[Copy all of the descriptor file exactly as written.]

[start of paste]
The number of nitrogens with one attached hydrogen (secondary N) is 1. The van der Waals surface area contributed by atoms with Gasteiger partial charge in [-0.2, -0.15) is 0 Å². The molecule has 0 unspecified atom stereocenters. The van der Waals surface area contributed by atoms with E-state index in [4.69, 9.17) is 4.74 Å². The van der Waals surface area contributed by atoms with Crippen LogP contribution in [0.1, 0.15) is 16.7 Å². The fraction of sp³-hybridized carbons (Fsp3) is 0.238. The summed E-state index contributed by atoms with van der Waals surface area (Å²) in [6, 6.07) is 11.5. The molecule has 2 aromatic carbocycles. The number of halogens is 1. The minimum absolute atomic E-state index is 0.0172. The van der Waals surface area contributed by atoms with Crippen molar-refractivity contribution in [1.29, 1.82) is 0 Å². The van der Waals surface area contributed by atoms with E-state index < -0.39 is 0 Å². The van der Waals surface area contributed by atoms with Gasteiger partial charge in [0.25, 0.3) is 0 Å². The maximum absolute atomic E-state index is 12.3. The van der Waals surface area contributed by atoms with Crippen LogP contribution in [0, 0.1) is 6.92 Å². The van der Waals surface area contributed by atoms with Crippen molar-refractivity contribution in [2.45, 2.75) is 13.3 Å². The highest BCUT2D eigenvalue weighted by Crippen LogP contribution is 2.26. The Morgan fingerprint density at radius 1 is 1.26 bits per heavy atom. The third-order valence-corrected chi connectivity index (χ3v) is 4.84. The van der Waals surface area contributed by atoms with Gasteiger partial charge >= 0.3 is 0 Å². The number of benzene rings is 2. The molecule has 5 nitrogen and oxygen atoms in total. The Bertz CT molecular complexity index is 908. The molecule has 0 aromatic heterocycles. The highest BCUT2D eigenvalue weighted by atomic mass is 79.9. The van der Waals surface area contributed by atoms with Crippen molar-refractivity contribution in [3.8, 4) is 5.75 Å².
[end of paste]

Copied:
The number of nitrogens with one attached hydrogen (secondary N) is 1. The van der Waals surface area contributed by atoms with Gasteiger partial charge in [-0.2, -0.15) is 0 Å². The molecule has 0 unspecified atom stereocenters. The van der Waals surface area contributed by atoms with E-state index in [4.69, 9.17) is 4.74 Å². The van der Waals surface area contributed by atoms with Crippen LogP contribution in [0.1, 0.15) is 16.7 Å². The fraction of sp³-hybridized carbons (Fsp3) is 0.238. The summed E-state index contributed by atoms with van der Waals surface area (Å²) in [6, 6.07) is 11.5. The molecule has 2 aromatic carbocycles. The number of halogens is 1. The minimum absolute atomic E-state index is 0.0172. The van der Waals surface area contributed by atoms with Crippen molar-refractivity contribution in [1.29, 1.82) is 0 Å². The van der Waals surface area contributed by atoms with E-state index < -0.39 is 0 Å². The van der Waals surface area contributed by atoms with Gasteiger partial charge in [0.25, 0.3) is 0 Å². The maximum absolute atomic E-state index is 12.3. The van der Waals surface area contributed by atoms with Crippen LogP contribution in [0, 0.1) is 6.92 Å². The van der Waals surface area contributed by atoms with Crippen molar-refractivity contribution in [2.45, 2.75) is 13.3 Å². The highest BCUT2D eigenvalue weighted by Crippen LogP contribution is 2.26. The Morgan fingerprint density at radius 1 is 1.26 bits per heavy atom. The third-order valence-corrected chi connectivity index (χ3v) is 4.84. The van der Waals surface area contributed by atoms with Gasteiger partial charge >= 0.3 is 0 Å². The number of benzene rings is 2. The molecule has 5 nitrogen and oxygen atoms in total. The Bertz CT molecular complexity index is 908. The molecule has 0 aromatic heterocycles. The highest BCUT2D eigenvalue weighted by atomic mass is 79.9. The van der Waals surface area contributed by atoms with Crippen molar-refractivity contribution in [3.8, 4) is 5.75 Å².